If we are to make sense of the changing pattern of employment over a lifetime, we must reconsider the social security rules that limit the amount of voluntary work that people can do—people who are killing themselves in their spare time trying to find jobs, sending out applications and so on, but who continue to be limited in the number of hours of voluntary work that they are allowed to do and the amount of notice that they must give—by what is increasingly in some parts of the country a myth: that looking for work means trudging the streets. It is actually a matter of computerised job applications and so on, which can be done at any time and should not be allowed to diminish the opportunity for voluntary work.

The Government—no other organisation in the country has the same capacity—have an enormous responsibility for ensuring that the biggest users of volunteers, the statutory services, make opportunities available. The tremendous variation in the use of volunteers between one health trust and another, one social services department and another and one Prison Service area and another, is inexplicable and inexcusable. How ridiculous.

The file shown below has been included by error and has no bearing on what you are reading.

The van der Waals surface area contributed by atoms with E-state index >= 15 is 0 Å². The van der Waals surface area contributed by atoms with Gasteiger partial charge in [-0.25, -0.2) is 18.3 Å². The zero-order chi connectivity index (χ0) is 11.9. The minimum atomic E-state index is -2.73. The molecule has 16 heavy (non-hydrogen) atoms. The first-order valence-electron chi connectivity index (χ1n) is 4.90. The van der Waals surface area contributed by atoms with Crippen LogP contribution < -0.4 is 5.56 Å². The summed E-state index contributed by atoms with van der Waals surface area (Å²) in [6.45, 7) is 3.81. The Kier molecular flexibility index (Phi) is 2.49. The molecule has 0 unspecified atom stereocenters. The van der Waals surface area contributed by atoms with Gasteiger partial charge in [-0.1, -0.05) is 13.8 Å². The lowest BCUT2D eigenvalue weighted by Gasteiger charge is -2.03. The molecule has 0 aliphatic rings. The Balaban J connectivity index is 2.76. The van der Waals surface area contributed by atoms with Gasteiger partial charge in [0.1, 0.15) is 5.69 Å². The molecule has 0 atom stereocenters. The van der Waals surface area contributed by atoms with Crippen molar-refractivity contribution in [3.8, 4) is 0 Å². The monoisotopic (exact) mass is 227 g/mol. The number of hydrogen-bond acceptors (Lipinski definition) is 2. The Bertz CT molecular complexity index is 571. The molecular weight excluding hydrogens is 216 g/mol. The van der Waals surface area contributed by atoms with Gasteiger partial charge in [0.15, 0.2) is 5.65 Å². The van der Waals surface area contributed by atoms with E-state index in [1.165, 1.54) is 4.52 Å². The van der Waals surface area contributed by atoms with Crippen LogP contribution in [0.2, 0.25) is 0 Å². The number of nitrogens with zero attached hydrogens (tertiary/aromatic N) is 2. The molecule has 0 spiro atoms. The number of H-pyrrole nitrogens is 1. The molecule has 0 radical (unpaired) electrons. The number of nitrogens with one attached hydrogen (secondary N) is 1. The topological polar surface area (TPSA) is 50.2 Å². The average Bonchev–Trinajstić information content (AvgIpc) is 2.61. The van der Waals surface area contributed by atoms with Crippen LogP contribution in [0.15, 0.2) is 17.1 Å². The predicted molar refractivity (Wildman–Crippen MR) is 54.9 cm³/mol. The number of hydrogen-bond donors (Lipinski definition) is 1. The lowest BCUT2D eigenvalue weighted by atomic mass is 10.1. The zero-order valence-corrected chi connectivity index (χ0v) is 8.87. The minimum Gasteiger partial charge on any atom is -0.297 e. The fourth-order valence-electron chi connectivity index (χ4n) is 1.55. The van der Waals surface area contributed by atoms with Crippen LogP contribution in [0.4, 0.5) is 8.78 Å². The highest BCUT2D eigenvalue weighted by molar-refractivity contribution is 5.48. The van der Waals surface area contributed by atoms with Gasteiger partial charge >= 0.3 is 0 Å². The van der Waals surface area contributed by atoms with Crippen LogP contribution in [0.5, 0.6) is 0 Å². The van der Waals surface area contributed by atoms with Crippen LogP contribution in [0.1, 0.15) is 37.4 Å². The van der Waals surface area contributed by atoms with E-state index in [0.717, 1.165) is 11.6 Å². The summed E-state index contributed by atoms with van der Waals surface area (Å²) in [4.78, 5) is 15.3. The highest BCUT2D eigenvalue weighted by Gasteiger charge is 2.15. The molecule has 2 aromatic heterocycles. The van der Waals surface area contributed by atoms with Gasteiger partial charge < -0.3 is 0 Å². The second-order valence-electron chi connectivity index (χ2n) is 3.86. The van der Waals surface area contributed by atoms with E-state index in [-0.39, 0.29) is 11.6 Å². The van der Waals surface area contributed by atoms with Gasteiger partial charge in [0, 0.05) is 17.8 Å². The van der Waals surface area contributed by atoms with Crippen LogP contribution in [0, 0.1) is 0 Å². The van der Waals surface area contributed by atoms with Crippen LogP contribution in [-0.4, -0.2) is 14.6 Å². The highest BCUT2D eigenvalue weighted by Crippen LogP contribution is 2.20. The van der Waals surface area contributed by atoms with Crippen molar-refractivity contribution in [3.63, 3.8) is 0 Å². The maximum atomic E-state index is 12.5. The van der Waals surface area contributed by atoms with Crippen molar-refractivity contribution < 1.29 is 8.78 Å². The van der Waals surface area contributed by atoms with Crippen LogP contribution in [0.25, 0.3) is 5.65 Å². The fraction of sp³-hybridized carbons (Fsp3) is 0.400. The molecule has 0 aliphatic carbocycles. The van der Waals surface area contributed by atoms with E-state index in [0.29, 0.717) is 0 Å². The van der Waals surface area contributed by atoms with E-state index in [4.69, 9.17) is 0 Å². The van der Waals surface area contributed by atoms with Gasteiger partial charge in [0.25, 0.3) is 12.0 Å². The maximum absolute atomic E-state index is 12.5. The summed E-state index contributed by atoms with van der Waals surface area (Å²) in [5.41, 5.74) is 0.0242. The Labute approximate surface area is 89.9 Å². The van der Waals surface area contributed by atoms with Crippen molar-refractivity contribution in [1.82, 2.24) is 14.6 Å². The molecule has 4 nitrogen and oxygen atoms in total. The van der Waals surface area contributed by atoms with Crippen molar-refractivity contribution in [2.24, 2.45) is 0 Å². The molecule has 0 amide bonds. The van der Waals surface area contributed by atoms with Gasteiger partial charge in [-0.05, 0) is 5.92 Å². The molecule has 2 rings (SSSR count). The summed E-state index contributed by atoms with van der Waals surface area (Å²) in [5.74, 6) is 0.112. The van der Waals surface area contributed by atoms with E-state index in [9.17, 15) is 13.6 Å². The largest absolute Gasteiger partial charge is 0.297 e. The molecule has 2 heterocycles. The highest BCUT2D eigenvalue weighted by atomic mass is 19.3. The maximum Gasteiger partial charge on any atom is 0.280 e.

If one director of social services, such as in Kent, finds that he can use every volunteer who offers, and enthusiastically endorses their use, why on earth do other directors of social services drag their feet? The Government can and should do more about that. I am delighted to gather—I hope that we shall hear more about it from the Minister—that Ministers have started to ask the services for which they are responsible to include in their annual reports the use that they make of volunteers. Paid volunteer organisers will make a difference out of all proportion to the cost of their salary.